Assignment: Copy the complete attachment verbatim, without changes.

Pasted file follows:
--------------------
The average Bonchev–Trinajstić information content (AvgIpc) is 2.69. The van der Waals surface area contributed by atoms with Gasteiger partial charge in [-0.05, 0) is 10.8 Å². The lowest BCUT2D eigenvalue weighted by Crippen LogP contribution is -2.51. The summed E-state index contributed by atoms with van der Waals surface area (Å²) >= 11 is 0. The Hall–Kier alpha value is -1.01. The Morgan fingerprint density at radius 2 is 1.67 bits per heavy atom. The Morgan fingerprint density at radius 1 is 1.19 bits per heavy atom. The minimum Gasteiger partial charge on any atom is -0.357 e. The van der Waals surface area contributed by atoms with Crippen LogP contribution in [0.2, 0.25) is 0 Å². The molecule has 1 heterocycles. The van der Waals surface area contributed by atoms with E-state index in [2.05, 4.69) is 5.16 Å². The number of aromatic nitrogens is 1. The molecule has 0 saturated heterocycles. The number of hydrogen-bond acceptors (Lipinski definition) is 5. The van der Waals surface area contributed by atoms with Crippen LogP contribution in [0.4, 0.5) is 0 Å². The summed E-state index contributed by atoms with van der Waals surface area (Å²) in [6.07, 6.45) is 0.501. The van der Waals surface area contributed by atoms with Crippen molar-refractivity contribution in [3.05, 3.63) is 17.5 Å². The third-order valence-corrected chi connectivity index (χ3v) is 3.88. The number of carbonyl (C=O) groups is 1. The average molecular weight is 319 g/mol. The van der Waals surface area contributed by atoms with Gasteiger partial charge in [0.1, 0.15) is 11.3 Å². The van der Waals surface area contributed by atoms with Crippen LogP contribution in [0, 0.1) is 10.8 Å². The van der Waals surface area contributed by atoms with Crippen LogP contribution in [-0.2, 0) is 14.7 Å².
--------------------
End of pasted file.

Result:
The average Bonchev–Trinajstić information content (AvgIpc) is 2.69. The van der Waals surface area contributed by atoms with Gasteiger partial charge in [-0.05, 0) is 10.8 Å². The lowest BCUT2D eigenvalue weighted by Crippen LogP contribution is -2.51. The summed E-state index contributed by atoms with van der Waals surface area (Å²) >= 11 is 0. The Hall–Kier alpha value is -1.01. The Morgan fingerprint density at radius 2 is 1.67 bits per heavy atom. The Morgan fingerprint density at radius 1 is 1.19 bits per heavy atom. The minimum Gasteiger partial charge on any atom is -0.357 e. The van der Waals surface area contributed by atoms with Crippen LogP contribution in [0.2, 0.25) is 0 Å². The molecule has 1 heterocycles. The van der Waals surface area contributed by atoms with E-state index in [2.05, 4.69) is 5.16 Å². The number of aromatic nitrogens is 1. The molecule has 0 saturated heterocycles. The number of hydrogen-bond acceptors (Lipinski definition) is 5. The van der Waals surface area contributed by atoms with Crippen LogP contribution in [0.4, 0.5) is 0 Å². The summed E-state index contributed by atoms with van der Waals surface area (Å²) in [6.07, 6.45) is 0.501. The van der Waals surface area contributed by atoms with Crippen molar-refractivity contribution in [3.05, 3.63) is 17.5 Å². The third-order valence-corrected chi connectivity index (χ3v) is 3.88. The number of carbonyl (C=O) groups is 1. The average molecular weight is 319 g/mol. The van der Waals surface area contributed by atoms with Gasteiger partial charge in [0.1, 0.15) is 11.3 Å². The van der Waals surface area contributed by atoms with Crippen LogP contribution in [0, 0.1) is 10.8 Å². The van der Waals surface area contributed by atoms with Crippen LogP contribution in [-0.2, 0) is 14.7 Å².